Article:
Cold Weather and Farm Animals

We all worry about the horses and farm animals outside in cold temperatures, and we are in for another cold week.  Horses, cattle, sheep, goats, llamas, & alpacas all tolerate cold conditions well and, without wind, most adult farm animals do not have to expend energy to stay warm when temperatures are 20F and above.  With wind or rain, however, that number increases drastically.  Wind chills can be devastating to pastured animals and rain will rapidly raise the lower critical limit of the thermoneutral zone (the range of temperatures within which your animals don’t have to expend energy to heat or cool themselves) to 60F.

  • Make sure that your animals are in good condition going into cold weather.
    • Healthy weight
    • Free from parasites
    • Comfortable enough to move around to stay warm
  • Wind blocking shelters are critical.
  • Plenty of high quality hay (or high fiber bagged feed if your horse is on a pelleted diet) will help increase heat production via digestion.
    • Hay testing can verify that your hay is adequate for winter feeding.
    • Increasing energy sources like corn and oats does little to help farm animals stay warm, but is sometimes prescribed for thin animals to help them increase their body condition.
    • Fiber sources like beet pulp can be a helpful addition for older horses who can’t chew hay.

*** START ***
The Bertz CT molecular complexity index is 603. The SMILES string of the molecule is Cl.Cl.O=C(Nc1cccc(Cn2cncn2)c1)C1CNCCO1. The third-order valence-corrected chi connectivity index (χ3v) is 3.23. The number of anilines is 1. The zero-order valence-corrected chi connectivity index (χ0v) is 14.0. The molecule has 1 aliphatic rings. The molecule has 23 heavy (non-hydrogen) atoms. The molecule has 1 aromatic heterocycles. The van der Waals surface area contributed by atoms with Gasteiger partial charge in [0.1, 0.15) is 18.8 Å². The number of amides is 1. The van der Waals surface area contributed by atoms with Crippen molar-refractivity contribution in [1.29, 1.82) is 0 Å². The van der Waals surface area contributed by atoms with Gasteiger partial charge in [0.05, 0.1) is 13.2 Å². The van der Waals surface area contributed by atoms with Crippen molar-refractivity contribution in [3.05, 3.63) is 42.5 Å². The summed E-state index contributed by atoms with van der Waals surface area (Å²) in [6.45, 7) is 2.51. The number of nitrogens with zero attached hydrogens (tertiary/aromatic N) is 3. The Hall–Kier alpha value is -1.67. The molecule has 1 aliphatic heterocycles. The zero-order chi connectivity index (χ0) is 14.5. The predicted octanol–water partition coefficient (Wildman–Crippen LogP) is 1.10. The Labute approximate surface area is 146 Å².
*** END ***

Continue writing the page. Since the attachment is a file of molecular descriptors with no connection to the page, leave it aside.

• Water should be heated if possible.
    • Lactating ruminants will not make as much milk as their water consumption goes down and all species drink more when water is warmed to 45F.
    • Older animals with painful teeth, especially horses, drink less when water is very cold and are more likely to develop impaction colic.
  • Young animals cannot tolerate cold conditions well. Rumens (cattle, small ruminants, camelids) and cecums (horses) take time to develop in young animals and so young animals do not benefit from digestion the way older animals do.
    • Blanket calves and all young animals.
    • Animals less than 60 days of age should be brought inside a heated area or heat lamps made available.
    • Monitor attitude, appetite, and weight of all young animals regularly.
  • Blanketing horses is common and clipped horses or horses kept under lights absolutely need them. Most adult horses, however, do not need blankets to stay warm.
    • Blankets will reduce an animal’s natural ability to insulate himself by packing down his haircoat.
    • If you do blanket, remove the blanket daily to check for developing sores, monitor weight, and groom.
  • Beef cattle and all farm animals with outdoor feeders and water sources may depend on snow removal for access to water and feed sources. While they will travel for feed, many animals do not travel for water and instead try to eat snow.  This can lead to impactions in camelids, decreases in milk production in all species, and more difficulty staying warm with mild ongoing dehydration.
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